The cheese, from Daiya, is now available in nine select Los Angeles locations.
According to the chain, it 'acts as the perfect complement to Fatburger's wildly successful vegan-friendly Impossible Burger'.
"Our hometown Los Angeles Fatburger fans can now order a one-of-a-kind burger menu item - a 100 percent vegan-friendly cheeseburger," Andy Wiederhorn, CEO of FAT Brands, said in a statement.
"As a longstanding LA brand, our team at Fatburger loves to bring together old Los Angeles traditions and today's trends and values, and our new vegan offerings are a great example of that.
"We pride ourselves in being early adopters of innovative new menu items, and I anticipate the Daiya slice will do extremely well, just like our Impossible Burger."
Back in early 2018, the chain announced that the plant-based Impossible Burger would become available at all its American locations, after becoming a 'best-selling' item in LA.
Fatburger became the first national fast-casual chain to carry the Impossible Burger at all domestic locations.
Speaking at the time, Fatburger CEO, Andy Wiederhorn, said: "I knew from the moment we debuted the Impossible Burger patty in Los Angeles that this was going to do well with our customers - it quickly became one of our best-selling items. There's no doubt our customers will always love 100 percent beef Fatburgers, but we're hoping to engage both old and new fans alike with a top-notch meat-free option."
Both Daiya and Impossible Foods have come into controversy with vegan consumers in recent times, with the latter branding its patty plant-based rather than vegan, after testing one of its ingredients - soy leghemoglobin aka 'heme' - on rats.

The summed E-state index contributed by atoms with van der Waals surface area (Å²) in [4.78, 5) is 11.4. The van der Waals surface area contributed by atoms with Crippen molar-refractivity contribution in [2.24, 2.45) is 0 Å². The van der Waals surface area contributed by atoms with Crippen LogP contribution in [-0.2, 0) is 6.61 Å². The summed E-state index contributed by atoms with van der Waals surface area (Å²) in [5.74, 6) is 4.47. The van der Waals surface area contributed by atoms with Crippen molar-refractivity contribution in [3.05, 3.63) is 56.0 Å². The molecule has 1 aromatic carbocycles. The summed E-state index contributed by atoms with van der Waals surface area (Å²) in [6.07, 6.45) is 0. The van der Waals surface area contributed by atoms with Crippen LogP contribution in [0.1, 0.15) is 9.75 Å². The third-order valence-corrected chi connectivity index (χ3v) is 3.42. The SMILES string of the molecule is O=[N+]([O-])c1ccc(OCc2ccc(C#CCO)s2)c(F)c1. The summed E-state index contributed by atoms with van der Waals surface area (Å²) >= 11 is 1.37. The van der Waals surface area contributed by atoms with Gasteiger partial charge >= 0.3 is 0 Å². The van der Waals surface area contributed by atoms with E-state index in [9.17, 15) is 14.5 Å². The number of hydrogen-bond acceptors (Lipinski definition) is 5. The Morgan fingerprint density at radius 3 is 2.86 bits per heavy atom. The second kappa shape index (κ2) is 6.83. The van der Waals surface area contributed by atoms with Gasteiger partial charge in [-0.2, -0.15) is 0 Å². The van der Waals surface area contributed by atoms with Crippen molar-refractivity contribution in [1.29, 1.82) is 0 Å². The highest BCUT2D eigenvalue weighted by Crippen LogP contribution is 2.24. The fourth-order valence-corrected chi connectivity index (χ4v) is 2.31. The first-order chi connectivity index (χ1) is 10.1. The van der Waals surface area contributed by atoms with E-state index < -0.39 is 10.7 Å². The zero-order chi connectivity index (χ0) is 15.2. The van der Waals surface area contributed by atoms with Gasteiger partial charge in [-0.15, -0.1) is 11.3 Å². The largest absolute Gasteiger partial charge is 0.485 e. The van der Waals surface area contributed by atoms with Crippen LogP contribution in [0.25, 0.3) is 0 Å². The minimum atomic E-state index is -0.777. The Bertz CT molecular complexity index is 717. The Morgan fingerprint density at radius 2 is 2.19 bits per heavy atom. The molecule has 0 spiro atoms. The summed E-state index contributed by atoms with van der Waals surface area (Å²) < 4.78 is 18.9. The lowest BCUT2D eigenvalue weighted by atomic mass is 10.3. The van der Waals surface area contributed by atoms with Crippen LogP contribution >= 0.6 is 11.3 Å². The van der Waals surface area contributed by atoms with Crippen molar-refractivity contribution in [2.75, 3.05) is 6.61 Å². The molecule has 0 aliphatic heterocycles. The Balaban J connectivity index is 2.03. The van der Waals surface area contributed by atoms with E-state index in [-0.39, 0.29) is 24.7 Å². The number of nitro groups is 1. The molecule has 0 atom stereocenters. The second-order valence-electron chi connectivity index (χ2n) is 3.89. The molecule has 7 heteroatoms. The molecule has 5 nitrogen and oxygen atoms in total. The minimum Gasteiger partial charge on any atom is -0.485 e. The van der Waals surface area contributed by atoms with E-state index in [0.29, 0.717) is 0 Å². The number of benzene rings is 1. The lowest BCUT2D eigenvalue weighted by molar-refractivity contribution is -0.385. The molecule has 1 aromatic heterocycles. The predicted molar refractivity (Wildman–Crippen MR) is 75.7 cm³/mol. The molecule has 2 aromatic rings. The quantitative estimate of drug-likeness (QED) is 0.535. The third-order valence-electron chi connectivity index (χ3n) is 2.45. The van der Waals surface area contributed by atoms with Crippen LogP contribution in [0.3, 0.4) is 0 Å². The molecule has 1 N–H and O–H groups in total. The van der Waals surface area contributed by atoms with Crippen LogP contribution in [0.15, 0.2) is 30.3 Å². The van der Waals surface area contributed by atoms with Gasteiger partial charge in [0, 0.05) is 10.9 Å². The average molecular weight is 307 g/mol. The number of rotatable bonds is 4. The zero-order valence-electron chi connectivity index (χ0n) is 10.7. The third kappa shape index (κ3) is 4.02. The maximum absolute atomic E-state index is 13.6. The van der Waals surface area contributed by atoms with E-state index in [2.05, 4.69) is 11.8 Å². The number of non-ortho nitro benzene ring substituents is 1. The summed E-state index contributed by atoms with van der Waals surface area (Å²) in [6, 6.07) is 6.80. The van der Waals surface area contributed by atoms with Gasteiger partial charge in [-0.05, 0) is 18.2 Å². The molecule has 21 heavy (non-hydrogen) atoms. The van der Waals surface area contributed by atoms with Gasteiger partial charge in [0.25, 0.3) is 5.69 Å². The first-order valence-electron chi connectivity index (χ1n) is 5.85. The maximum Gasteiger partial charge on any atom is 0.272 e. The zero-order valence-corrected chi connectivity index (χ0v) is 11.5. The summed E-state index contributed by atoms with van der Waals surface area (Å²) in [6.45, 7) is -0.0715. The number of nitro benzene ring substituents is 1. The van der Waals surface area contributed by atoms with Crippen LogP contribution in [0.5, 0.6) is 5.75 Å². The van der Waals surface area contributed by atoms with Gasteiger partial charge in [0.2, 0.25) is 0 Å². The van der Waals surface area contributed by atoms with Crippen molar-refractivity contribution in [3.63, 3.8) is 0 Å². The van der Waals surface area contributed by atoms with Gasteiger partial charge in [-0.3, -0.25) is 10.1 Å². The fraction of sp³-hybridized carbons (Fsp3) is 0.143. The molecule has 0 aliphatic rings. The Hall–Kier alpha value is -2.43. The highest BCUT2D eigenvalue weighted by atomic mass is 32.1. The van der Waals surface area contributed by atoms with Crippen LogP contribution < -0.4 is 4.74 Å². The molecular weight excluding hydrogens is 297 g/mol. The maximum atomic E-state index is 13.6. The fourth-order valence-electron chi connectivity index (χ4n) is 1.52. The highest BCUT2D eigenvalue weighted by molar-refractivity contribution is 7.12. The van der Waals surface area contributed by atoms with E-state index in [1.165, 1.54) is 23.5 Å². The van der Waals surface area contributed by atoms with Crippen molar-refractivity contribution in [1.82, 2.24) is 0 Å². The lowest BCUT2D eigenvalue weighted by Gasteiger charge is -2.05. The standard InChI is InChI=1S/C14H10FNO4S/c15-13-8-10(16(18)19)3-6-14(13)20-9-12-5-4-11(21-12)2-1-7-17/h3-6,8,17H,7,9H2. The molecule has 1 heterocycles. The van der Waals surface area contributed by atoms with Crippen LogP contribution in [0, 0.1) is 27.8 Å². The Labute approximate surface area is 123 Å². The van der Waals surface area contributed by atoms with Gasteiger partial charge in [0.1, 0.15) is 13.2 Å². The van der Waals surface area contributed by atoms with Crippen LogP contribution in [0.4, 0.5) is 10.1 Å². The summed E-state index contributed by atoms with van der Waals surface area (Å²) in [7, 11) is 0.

Speaking about the testing, Impossible Foods CEO Pat Brown, a vegan of more than 16 years, published a statement titled The Agonizing Dilemma of Animal Testing, saying the core of his company's mission is to 'eliminate exploitation of animals in the food system', as well as reduce the impact of animal agriculture on the environment.
Daiya was accused of 'betraying its ethics and core values' after it was acquired by Japanese pharmaceutical company Otsuka, which tests on animals, for a staggering $325.5 million in 2017. Some former plans pledged to boycott the brand as a result.
Disclaimer: The opinions expressed in this article are prepared in the author's capacity and do not necessarily reflect the views and opinions of Plant Based News itself.Reuse this content
Maria is the Editor of Plant Based News. A former magazine editor, newspaper reporter, and features writer, her work has been published by The Guardian, The Huffington Post, and various regional newspapers. She was previously the editor of Vegan Life magazine and Vegan Trade Journal. She has interviewed a huge range of people, from Prime Ministers to authors, activists, pop stars and actors, and enjoys the varied range of topics writing for PBN allows her to tackle. You can follow her on Twitter @MariaChiorando and Instagram @mariachiorando.
Since you're here...
Plant Based News is a FREE service that receives millions of views each week. This takes a lot of our personal time, money and hard work. But we do it because we KNOW it makes a difference. If those following our reporting helped by contributing, we could do even more. Please consider supporting us so we can create further awareness about animal rights, environmentalism, ethical consumerism and the plant-based lifestyle. Not a false narrative - but information that empowers people to make better choices.